Annaberg Plantation on St. John was the place to be Thursday as the V.I. National Park celebrated Black History Month with its 25th annual Folklife Festival.
“This is your educational moment,” Jackie Clendinen told the hundreds of people gathered for the event.
Clendinen was the park ranger who came up with the Folklife Festival idea. She said she thought it was time to bring the students out of the classroom and into the park. She said the first Folklife Festival was held at the park’s Cruz Bay Visitor Center but soon moved to Annaberg.
It’s now a two-day event. It runs from 10 a.m. to 3 p.m. Friday.
After Clendinen left the park, park ranger Denise Georges took over.
“Look at the past and all the achievements and accomplishments made by African Caribbean people,” Georges said.
The Folklife Festival seeks to help students and adults explore the island’s past. To do this, Georges had everyone close their eyes to imagine a time without electricity.
“You only had the sun and the moon for electricity,” she said.
She went on to remind the students that those long ago St. John residents had to walk three miles to school, had to get up early to move the goats and had to head out to the fishing grounds in sailboats rather than powerboats so they could haul their fish pots.
“We take a lot of things for granted,” she said.
Georges retired several years ago and organization is now in the hands of park ranger Golda Hermon.
Hermon convinced slews of people with cultural abilities to demonstrate their skills.
St. John resident Edmond Roberts, another retired park ranger, was busy making brooms with tyre palms. He had lots of information to share.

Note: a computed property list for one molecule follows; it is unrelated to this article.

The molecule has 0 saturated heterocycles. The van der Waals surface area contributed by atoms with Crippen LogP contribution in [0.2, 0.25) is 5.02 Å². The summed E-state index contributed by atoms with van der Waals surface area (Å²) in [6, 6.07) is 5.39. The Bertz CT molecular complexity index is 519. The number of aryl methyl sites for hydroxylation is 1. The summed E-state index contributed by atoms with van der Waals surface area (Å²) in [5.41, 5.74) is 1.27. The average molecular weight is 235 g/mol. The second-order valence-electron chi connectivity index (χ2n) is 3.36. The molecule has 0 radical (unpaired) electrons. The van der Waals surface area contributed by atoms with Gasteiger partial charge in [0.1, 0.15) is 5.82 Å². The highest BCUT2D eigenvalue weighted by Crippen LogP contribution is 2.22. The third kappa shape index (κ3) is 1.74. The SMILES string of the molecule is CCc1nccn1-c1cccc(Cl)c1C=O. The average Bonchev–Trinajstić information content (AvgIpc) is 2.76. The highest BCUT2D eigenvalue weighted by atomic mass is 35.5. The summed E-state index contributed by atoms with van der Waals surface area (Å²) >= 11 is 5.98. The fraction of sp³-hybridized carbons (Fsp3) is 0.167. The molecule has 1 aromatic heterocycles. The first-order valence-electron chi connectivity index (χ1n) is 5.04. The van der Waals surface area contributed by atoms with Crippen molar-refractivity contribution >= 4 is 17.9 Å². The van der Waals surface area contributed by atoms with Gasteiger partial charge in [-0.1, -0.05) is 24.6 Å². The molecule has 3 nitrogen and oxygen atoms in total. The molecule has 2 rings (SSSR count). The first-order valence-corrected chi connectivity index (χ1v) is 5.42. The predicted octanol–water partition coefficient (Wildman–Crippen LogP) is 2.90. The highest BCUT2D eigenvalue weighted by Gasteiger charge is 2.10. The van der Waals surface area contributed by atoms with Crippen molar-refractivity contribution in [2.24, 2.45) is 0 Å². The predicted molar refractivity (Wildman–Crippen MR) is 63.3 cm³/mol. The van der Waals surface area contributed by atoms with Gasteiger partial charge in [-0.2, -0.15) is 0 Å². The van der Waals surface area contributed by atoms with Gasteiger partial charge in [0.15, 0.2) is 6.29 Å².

“When I was a kid, everything we used was made here,” he said.
He said his mother, Viola Roberts, made baskets at a Coral Bay cooperative that were sold on St. Thomas. And his grandfather, Winfred James, wove fish traps.
Eileen Huggins came over from St. Croix to demonstrate her basket-making prowess and show off her two-lobed traditional baskets.
“It’s rattan. I buy it from Nebraska but a long time ago, they made them with vines,” she said.
Elmo Rabsatt tends bees on St. John. However, he said he brought only the hive and not the bees.
“The kids are allergic,” he said.
The park’s archeology program had interns and staff explain some of the artifacts pulled from various sites around St. John.
Intern Austin Beger talked about two pieces of pottery, one was from the Taino era and dated to around 1200 AD. The other was about 200 to 250 years old and was known as African pottery. Both were made on St. John out of locally sourced clay. They were similar in color, fired in the same manner and had similar designs.
“It was a similar strategy passed from one group that was wiped out to another, Beger said, referring to the Tainos as the group that was wiped out.
Sonia Sprauve was doing a brisk business with her Hotter than the 4th of July hot sauce and natural juices.
“The passionfruit sold out,” she said.
Visitors and students from both St. John and St. Thomas schools were taking it all in. Leonard Dober Elementary School sixth-grader Minesha Ramirez, 11, was busy chatting with friends on the steps of the historic ruins.
“It’s helping you learn about history,” she said.
Justin Richards, 8, of Gifft Hill School said he was interested in learning about “stuff” that happened a long time ago.
“About slavery,” he said.
Julius E. Sprauve School fourth-grader Mariela Reynoso, 9, said she learned that people lived in little houses with roofs made out of straw.
“Very small, like the size of a bathroom,” she said.
The event is funded in part by the Friends of the Park group.
“It engages the children in these stories,” Friends President Joe Kessler said.